As someone who has lived inside the city limits in a few of the areas that were not up to Hall’s snuff, I can tell you that I would not relish having heavy industry brought into any of those neighborhoods to push homeowners out (since we weren’t making the city enough money) and then pile on by giving them all sorts of tax breaks and other handouts to make it worth their while. Wouldn’t that, by definition, mean they would not be contributing enough to “sustain city services”?

    Then he goes on to talk about how he would bring employees to the table to lower their benefits and they would welcome the act. Was he making this up on the fly? Did you slip him something Kuff? That he thinks the private sector will assume the last 10 years worth of pension liability risk for a better rate than the city is amazing enough, I challenge him to name a single company that will accept the resulting losses with no strings attached. In an age when major corporations are getting returns well below half HFD’s pension investments, to suggest they are willing to assume several BILLION dollars worth of liabilities where they will have to beat pension system returns AND get a profit is just silly. I suppose some of us will have to school Hall on the time value of money, NPV, and other measures of the economic world before he gives another interview…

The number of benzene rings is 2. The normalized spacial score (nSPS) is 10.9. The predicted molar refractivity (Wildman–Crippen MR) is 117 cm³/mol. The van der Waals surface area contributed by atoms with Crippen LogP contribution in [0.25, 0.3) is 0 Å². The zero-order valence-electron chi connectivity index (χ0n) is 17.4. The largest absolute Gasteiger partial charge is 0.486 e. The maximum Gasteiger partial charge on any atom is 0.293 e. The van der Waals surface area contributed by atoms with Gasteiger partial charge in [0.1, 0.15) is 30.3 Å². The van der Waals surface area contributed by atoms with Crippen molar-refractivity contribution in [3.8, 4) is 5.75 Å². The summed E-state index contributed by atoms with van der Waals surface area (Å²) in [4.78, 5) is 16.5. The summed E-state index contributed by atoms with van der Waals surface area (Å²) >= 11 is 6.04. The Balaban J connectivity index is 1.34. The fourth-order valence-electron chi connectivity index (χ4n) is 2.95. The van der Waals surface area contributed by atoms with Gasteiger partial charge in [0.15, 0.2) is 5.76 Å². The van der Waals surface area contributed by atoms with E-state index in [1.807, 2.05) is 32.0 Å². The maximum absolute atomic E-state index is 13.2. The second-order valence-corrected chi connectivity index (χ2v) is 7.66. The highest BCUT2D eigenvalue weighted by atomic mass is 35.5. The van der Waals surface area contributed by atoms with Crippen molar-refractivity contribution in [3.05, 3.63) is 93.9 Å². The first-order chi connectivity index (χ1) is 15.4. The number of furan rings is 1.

I could go on dissecting his comments at great length but if that is the best he has to offer, maybe Parker is not so bad after all. I wonder if the vast majority of Houston citizens have heard Hall all but call them leeches, at least if their homes are valued under $170k (in Hall’s circles, I’m sure that is a pittance, his mansion outside the city worth a reported $3 million or so). Is it worse that his ideas were so bad or that he seemed to really believe some of them could work so easily?

  4. […] Matters show, is here. The reason I can say I’m not surprised by this is because in the interview I did with Hall, I asked him (as I asked everyone) if he would support an effort to repeal the 2001 […]